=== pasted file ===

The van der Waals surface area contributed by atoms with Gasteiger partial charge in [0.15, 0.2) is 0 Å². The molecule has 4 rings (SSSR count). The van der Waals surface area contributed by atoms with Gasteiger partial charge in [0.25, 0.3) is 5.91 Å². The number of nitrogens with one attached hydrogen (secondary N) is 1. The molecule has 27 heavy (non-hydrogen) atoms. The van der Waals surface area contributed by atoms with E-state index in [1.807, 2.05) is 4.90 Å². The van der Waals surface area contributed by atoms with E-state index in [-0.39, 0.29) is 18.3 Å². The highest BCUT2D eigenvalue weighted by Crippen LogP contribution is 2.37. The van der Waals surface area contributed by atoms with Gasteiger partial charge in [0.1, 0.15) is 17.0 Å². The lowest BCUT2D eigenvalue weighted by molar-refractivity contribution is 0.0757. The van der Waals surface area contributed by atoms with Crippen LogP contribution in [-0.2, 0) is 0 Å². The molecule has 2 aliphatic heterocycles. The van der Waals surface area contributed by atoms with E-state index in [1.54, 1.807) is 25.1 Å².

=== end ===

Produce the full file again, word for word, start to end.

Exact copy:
The van der Waals surface area contributed by atoms with Gasteiger partial charge in [0.15, 0.2) is 0 Å². The molecule has 4 rings (SSSR count). The van der Waals surface area contributed by atoms with Gasteiger partial charge in [0.25, 0.3) is 5.91 Å². The number of nitrogens with one attached hydrogen (secondary N) is 1. The molecule has 27 heavy (non-hydrogen) atoms. The van der Waals surface area contributed by atoms with E-state index in [1.807, 2.05) is 4.90 Å². The van der Waals surface area contributed by atoms with E-state index in [-0.39, 0.29) is 18.3 Å². The highest BCUT2D eigenvalue weighted by Crippen LogP contribution is 2.37. The van der Waals surface area contributed by atoms with Gasteiger partial charge in [0.1, 0.15) is 17.0 Å². The lowest BCUT2D eigenvalue weighted by molar-refractivity contribution is 0.0757. The van der Waals surface area contributed by atoms with Crippen LogP contribution in [-0.2, 0) is 0 Å². The molecule has 2 aliphatic heterocycles. The van der Waals surface area contributed by atoms with E-state index in [1.54, 1.807) is 25.1 Å².